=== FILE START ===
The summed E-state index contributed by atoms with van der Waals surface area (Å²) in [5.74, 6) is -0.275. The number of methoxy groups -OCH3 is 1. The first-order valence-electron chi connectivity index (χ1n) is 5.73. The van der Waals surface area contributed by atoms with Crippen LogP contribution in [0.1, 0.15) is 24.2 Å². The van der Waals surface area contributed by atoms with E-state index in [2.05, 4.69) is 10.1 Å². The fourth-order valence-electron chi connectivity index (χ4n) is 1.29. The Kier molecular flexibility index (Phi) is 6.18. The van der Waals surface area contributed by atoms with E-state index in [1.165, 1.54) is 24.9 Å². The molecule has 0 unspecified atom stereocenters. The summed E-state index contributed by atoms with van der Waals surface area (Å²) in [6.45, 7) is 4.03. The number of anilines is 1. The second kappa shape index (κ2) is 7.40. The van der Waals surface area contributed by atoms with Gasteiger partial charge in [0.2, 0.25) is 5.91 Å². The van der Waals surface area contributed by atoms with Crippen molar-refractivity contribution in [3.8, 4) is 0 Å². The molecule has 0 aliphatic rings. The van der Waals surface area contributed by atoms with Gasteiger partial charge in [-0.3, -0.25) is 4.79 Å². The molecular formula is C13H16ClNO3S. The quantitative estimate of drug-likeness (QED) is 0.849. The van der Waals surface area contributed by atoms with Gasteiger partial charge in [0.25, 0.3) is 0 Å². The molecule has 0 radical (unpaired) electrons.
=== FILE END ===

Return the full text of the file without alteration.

The summed E-state index contributed by atoms with van der Waals surface area (Å²) in [5.74, 6) is -0.275. The number of methoxy groups -OCH3 is 1. The first-order valence-electron chi connectivity index (χ1n) is 5.73. The van der Waals surface area contributed by atoms with Crippen LogP contribution in [0.1, 0.15) is 24.2 Å². The van der Waals surface area contributed by atoms with E-state index in [2.05, 4.69) is 10.1 Å². The fourth-order valence-electron chi connectivity index (χ4n) is 1.29. The Kier molecular flexibility index (Phi) is 6.18. The van der Waals surface area contributed by atoms with E-state index in [1.165, 1.54) is 24.9 Å². The molecule has 0 unspecified atom stereocenters. The summed E-state index contributed by atoms with van der Waals surface area (Å²) in [6.45, 7) is 4.03. The number of anilines is 1. The second kappa shape index (κ2) is 7.40. The van der Waals surface area contributed by atoms with Gasteiger partial charge in [0.2, 0.25) is 5.91 Å². The van der Waals surface area contributed by atoms with Crippen molar-refractivity contribution in [3.8, 4) is 0 Å². The molecule has 0 aliphatic rings. The van der Waals surface area contributed by atoms with Gasteiger partial charge in [-0.3, -0.25) is 4.79 Å². The molecular formula is C13H16ClNO3S. The quantitative estimate of drug-likeness (QED) is 0.849. The van der Waals surface area contributed by atoms with Gasteiger partial charge in [0.25, 0.3) is 0 Å². The molecule has 0 radical (unpaired) electrons.